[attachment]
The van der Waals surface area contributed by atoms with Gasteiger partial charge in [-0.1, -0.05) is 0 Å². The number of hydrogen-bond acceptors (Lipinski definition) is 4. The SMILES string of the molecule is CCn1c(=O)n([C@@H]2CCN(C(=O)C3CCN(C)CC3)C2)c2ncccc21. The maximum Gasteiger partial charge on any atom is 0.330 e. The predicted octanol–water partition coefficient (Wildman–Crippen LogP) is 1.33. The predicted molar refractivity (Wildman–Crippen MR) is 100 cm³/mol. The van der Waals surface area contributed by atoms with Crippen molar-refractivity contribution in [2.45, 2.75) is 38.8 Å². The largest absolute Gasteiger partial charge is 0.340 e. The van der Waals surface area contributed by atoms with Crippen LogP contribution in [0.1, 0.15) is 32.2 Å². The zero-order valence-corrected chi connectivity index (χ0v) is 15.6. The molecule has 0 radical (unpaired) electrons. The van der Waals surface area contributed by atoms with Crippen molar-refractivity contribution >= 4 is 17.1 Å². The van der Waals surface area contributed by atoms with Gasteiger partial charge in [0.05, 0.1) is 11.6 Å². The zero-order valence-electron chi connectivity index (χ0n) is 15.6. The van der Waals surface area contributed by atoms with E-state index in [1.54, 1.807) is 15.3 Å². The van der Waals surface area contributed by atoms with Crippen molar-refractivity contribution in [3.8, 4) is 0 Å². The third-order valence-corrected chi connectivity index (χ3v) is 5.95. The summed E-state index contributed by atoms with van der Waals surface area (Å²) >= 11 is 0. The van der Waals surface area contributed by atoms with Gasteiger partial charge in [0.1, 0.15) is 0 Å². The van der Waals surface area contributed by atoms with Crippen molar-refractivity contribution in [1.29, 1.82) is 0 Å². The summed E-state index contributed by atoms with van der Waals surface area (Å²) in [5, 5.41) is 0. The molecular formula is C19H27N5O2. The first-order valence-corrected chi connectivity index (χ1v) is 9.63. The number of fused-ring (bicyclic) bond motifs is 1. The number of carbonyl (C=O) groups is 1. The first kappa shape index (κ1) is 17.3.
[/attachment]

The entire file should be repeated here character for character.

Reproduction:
The van der Waals surface area contributed by atoms with Gasteiger partial charge in [-0.1, -0.05) is 0 Å². The number of hydrogen-bond acceptors (Lipinski definition) is 4. The SMILES string of the molecule is CCn1c(=O)n([C@@H]2CCN(C(=O)C3CCN(C)CC3)C2)c2ncccc21. The maximum Gasteiger partial charge on any atom is 0.330 e. The predicted octanol–water partition coefficient (Wildman–Crippen LogP) is 1.33. The predicted molar refractivity (Wildman–Crippen MR) is 100 cm³/mol. The van der Waals surface area contributed by atoms with Crippen molar-refractivity contribution in [2.45, 2.75) is 38.8 Å². The largest absolute Gasteiger partial charge is 0.340 e. The van der Waals surface area contributed by atoms with Crippen LogP contribution in [0.1, 0.15) is 32.2 Å². The zero-order valence-corrected chi connectivity index (χ0v) is 15.6. The molecule has 0 radical (unpaired) electrons. The van der Waals surface area contributed by atoms with Crippen molar-refractivity contribution >= 4 is 17.1 Å². The van der Waals surface area contributed by atoms with Gasteiger partial charge in [0.05, 0.1) is 11.6 Å². The zero-order valence-electron chi connectivity index (χ0n) is 15.6. The van der Waals surface area contributed by atoms with E-state index in [1.54, 1.807) is 15.3 Å². The van der Waals surface area contributed by atoms with Crippen molar-refractivity contribution in [3.8, 4) is 0 Å². The third-order valence-corrected chi connectivity index (χ3v) is 5.95. The summed E-state index contributed by atoms with van der Waals surface area (Å²) >= 11 is 0. The van der Waals surface area contributed by atoms with Gasteiger partial charge in [0.1, 0.15) is 0 Å². The van der Waals surface area contributed by atoms with Crippen molar-refractivity contribution in [1.29, 1.82) is 0 Å². The summed E-state index contributed by atoms with van der Waals surface area (Å²) in [5, 5.41) is 0. The molecular formula is C19H27N5O2. The first-order valence-corrected chi connectivity index (χ1v) is 9.63. The number of fused-ring (bicyclic) bond motifs is 1. The number of carbonyl (C=O) groups is 1. The first kappa shape index (κ1) is 17.3.